Dry the River at The Tractor Tavern (all photos by Bebe Besch)
“Seattle doesn’t know what it’s missing,” a fan hanging out after Dry the River’s set explained on Wednesday night. It’s true, only a small turnout, maybe half of the venue’s space, was occupied for the British folk quintet who are currently on their first headlining US tour. After stopping in Seattle last spring with Bowerbirds and the release of their debut Shallow Bed, this proper headlining gig at The Tractor Tavern was sadly sparse, but those of us in attendance were graciously rewarded.
A Dry the River set is particularly fascinating because the band knows how to capitalize on buildups. During “Weights & Measures” this is extremely clear as lead singer Peter Liddle and fellow members Scott Miller and Matt Taylor join in singing a cappella away from their traditional microphones, only to return to them for an explosive channeling from second verse onward. All of their folk-inspired rock is influential on an audience member in this way; songs that could easily be played calm, sounding exactly like recorded material, is anything but at a Dry the River show. Liddle’s vocals are extremely venerable, as if to crack at any moment, and the energy out of each band member, especially guitarist Scott Miller with swinging mane, is purely untamed. Liddle even took to rocking while standing atop Jon Warren’s drum kit for their final jam before disappearing backstage.
As a final encore, all of Dry the River (minus drums) stepped into the center of the crowd to perform an unplugged “Shaker Hymns.” Once again, Liddle’s, Miller’s and Taylor’s voices swarmed together for an overwhelmingly triumphant last song. Though the Tractor Tavern’s show was small in number, Dry the River thanked Seattle for being loud in voice, and explained that they’d be back again sometimes soon, next time most likely with a new album.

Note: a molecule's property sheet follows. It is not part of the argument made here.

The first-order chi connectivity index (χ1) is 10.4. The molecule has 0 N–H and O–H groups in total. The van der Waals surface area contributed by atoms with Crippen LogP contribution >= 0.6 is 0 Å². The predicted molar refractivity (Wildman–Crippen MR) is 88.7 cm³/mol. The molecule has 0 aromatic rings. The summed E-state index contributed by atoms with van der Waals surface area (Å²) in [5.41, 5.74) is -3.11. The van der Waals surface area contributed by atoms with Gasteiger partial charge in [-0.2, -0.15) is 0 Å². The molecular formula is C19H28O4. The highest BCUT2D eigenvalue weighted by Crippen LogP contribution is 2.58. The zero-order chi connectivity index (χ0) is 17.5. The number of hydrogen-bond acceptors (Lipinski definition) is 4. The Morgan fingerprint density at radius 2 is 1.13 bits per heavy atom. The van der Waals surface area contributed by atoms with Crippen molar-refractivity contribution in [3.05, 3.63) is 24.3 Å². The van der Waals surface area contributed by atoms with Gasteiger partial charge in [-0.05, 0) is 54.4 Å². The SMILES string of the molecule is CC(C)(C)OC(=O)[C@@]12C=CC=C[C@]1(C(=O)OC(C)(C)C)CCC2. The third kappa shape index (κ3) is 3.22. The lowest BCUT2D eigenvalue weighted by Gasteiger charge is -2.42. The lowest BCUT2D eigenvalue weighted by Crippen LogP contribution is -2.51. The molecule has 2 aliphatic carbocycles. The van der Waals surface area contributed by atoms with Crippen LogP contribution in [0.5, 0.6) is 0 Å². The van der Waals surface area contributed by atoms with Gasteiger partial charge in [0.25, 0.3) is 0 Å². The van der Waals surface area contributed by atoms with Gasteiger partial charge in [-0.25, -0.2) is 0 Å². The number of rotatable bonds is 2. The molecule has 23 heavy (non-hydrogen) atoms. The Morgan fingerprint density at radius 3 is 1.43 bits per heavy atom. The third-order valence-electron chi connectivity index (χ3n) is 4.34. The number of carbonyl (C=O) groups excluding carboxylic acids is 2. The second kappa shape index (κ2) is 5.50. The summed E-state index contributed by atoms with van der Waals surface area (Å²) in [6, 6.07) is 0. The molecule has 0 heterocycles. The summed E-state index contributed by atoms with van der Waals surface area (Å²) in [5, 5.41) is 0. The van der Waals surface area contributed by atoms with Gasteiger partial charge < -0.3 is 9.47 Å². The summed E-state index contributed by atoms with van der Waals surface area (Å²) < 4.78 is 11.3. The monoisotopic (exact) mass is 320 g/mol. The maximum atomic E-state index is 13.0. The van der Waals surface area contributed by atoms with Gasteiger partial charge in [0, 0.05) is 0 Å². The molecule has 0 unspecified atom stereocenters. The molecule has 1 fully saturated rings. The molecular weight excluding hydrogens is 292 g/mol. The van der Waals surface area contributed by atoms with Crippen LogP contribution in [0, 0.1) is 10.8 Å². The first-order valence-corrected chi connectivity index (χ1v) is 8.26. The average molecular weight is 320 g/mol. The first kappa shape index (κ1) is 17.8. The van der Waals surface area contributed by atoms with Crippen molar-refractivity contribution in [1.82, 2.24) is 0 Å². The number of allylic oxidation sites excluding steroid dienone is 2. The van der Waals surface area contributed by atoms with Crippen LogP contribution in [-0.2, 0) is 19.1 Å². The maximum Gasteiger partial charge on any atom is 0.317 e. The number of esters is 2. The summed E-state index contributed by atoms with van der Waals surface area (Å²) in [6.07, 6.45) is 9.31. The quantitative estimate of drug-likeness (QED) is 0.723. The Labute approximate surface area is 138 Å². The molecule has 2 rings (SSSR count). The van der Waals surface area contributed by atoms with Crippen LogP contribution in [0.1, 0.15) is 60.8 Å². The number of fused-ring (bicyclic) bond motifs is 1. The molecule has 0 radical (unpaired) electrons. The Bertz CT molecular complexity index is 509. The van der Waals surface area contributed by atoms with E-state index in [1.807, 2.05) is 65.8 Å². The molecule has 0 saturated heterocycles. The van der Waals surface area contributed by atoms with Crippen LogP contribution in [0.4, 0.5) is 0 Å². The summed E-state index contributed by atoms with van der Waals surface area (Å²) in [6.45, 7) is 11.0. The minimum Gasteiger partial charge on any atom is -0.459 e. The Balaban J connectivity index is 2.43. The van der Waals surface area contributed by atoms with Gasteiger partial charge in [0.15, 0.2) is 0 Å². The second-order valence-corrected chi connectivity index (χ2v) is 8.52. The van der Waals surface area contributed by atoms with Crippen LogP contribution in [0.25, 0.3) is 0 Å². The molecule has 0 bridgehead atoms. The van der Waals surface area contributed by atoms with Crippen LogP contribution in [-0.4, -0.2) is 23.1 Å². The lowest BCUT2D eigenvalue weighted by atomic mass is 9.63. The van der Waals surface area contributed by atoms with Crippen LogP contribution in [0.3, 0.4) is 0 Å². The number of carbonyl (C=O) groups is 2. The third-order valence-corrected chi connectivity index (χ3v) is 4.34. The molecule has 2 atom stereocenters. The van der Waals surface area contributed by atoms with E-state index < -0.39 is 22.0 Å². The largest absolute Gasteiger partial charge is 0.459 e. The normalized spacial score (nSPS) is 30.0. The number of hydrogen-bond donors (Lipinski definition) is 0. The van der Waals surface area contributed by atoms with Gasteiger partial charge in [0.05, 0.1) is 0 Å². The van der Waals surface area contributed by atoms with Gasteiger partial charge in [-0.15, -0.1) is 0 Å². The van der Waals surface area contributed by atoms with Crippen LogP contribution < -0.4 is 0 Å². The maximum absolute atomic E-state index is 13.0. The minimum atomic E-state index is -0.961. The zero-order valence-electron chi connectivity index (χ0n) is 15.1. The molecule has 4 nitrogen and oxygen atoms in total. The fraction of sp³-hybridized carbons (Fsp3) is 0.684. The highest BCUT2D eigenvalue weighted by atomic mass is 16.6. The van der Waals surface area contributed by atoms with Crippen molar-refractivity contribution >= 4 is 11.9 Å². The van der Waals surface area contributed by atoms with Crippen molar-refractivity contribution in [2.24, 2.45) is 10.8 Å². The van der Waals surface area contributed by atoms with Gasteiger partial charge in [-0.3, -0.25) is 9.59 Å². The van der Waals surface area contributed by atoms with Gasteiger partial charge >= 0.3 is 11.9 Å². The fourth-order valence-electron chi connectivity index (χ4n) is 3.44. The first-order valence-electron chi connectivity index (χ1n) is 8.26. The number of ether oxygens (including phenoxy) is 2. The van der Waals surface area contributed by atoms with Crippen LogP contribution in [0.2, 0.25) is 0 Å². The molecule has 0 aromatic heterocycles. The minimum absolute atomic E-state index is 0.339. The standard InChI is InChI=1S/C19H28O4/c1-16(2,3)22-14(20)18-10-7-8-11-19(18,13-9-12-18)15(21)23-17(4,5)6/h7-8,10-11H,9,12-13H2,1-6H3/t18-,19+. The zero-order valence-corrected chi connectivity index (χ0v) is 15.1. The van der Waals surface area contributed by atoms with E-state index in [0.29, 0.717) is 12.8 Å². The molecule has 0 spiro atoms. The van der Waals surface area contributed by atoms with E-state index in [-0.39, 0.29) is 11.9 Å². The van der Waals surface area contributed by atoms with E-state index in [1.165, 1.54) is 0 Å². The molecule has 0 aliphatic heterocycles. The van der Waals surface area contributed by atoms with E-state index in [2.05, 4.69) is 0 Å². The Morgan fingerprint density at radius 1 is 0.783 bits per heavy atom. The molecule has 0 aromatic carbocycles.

The night’s single opener was Rough Trade’s Houndmouth, a four-piece folk outlet who has been touring with Dry the River for a few weeks now. It’s hard to believe that the group was ever once a folk duo, because while Katie Toupin on keys and vocals and Matt Myers on guitar and vocals surely work the front of the stage properly, fellow members Zak Appleby on guitar and vocals and Shane Cody on drums and vocals each take their turns as leads. Their focus is truly a collaborative endeavor and it pays off for Houndmouth effortlessly.
Houndmouth’s sound is familiar of a beloved folk band from Seattle who also utilizes both male and female vocals, but unlike that particular band, Houndmouth has no violinist. Out to the stage they borrowed Will Harvey, violinist of Dry the River, to fill those missing strings. With folk roots to their core, each song felt more genuine than the next, despite all of the humor displayed. Shane Cody was laughing midway through their set over the blood spilling out of his recently cut finger while smashing his drum set. All of the Dry the River’s band members laughed from the side of the crowd as well, with Peter Liddle instructing the boys of Houndmoth to let their beautiful locks flow (instead of hiding them under hats), and with Scott Miller singing along to each of their tour mates folk renditions.